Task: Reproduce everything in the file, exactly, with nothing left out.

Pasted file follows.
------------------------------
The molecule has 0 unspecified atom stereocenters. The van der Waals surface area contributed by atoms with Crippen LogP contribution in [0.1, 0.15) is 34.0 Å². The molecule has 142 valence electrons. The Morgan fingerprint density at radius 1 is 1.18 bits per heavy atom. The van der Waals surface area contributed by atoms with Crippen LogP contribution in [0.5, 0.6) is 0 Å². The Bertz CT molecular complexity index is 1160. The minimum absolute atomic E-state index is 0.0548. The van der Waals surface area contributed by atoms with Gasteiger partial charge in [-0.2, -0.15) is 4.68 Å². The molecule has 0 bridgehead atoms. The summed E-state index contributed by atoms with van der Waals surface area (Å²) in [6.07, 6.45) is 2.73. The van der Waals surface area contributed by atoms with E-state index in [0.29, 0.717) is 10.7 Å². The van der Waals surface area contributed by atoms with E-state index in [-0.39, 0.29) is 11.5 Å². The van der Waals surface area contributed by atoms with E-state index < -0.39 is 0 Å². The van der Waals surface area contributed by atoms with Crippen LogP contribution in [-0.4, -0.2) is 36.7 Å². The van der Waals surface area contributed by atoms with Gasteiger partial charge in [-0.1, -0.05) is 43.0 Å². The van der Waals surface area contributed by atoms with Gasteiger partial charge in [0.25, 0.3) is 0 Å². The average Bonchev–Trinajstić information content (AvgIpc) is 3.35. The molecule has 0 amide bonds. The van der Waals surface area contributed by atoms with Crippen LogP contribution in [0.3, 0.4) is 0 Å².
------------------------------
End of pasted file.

The molecule has 0 unspecified atom stereocenters. The van der Waals surface area contributed by atoms with Crippen LogP contribution in [0.1, 0.15) is 34.0 Å². The molecule has 142 valence electrons. The Morgan fingerprint density at radius 1 is 1.18 bits per heavy atom. The van der Waals surface area contributed by atoms with Crippen LogP contribution in [0.5, 0.6) is 0 Å². The Bertz CT molecular complexity index is 1160. The minimum absolute atomic E-state index is 0.0548. The van der Waals surface area contributed by atoms with Gasteiger partial charge in [-0.2, -0.15) is 4.68 Å². The molecule has 0 bridgehead atoms. The summed E-state index contributed by atoms with van der Waals surface area (Å²) in [6.07, 6.45) is 2.73. The van der Waals surface area contributed by atoms with E-state index in [0.29, 0.717) is 10.7 Å². The van der Waals surface area contributed by atoms with E-state index in [-0.39, 0.29) is 11.5 Å². The van der Waals surface area contributed by atoms with E-state index < -0.39 is 0 Å². The van der Waals surface area contributed by atoms with Crippen LogP contribution in [-0.4, -0.2) is 36.7 Å². The van der Waals surface area contributed by atoms with Gasteiger partial charge in [-0.1, -0.05) is 43.0 Å². The van der Waals surface area contributed by atoms with Gasteiger partial charge in [0.25, 0.3) is 0 Å². The average Bonchev–Trinajstić information content (AvgIpc) is 3.35. The molecule has 0 amide bonds. The van der Waals surface area contributed by atoms with Crippen LogP contribution in [0.3, 0.4) is 0 Å².